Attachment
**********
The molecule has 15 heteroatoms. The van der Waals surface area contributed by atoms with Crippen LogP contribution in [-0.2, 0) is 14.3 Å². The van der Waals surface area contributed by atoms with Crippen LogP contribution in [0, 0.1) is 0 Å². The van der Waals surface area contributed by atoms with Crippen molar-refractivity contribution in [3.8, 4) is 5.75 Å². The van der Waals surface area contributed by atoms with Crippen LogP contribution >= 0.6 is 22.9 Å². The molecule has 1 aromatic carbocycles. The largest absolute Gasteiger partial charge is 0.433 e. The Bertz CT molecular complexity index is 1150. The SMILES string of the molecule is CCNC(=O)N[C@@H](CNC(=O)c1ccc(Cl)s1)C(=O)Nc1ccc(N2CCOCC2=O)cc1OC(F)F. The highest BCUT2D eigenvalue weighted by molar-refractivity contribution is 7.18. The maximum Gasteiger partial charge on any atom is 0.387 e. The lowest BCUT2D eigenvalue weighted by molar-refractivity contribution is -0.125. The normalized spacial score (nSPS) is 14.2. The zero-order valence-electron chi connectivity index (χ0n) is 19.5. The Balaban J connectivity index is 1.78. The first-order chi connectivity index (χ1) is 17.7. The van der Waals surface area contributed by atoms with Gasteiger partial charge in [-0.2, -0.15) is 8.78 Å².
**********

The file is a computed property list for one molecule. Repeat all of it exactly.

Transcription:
The molecule has 15 heteroatoms. The van der Waals surface area contributed by atoms with Crippen LogP contribution in [-0.2, 0) is 14.3 Å². The van der Waals surface area contributed by atoms with Crippen LogP contribution in [0, 0.1) is 0 Å². The van der Waals surface area contributed by atoms with Crippen molar-refractivity contribution in [3.8, 4) is 5.75 Å². The van der Waals surface area contributed by atoms with Crippen LogP contribution >= 0.6 is 22.9 Å². The molecule has 1 aromatic carbocycles. The largest absolute Gasteiger partial charge is 0.433 e. The Bertz CT molecular complexity index is 1150. The SMILES string of the molecule is CCNC(=O)N[C@@H](CNC(=O)c1ccc(Cl)s1)C(=O)Nc1ccc(N2CCOCC2=O)cc1OC(F)F. The highest BCUT2D eigenvalue weighted by molar-refractivity contribution is 7.18. The maximum Gasteiger partial charge on any atom is 0.387 e. The lowest BCUT2D eigenvalue weighted by molar-refractivity contribution is -0.125. The normalized spacial score (nSPS) is 14.2. The zero-order valence-electron chi connectivity index (χ0n) is 19.5. The Balaban J connectivity index is 1.78. The first-order chi connectivity index (χ1) is 17.7. The van der Waals surface area contributed by atoms with Gasteiger partial charge in [-0.2, -0.15) is 8.78 Å².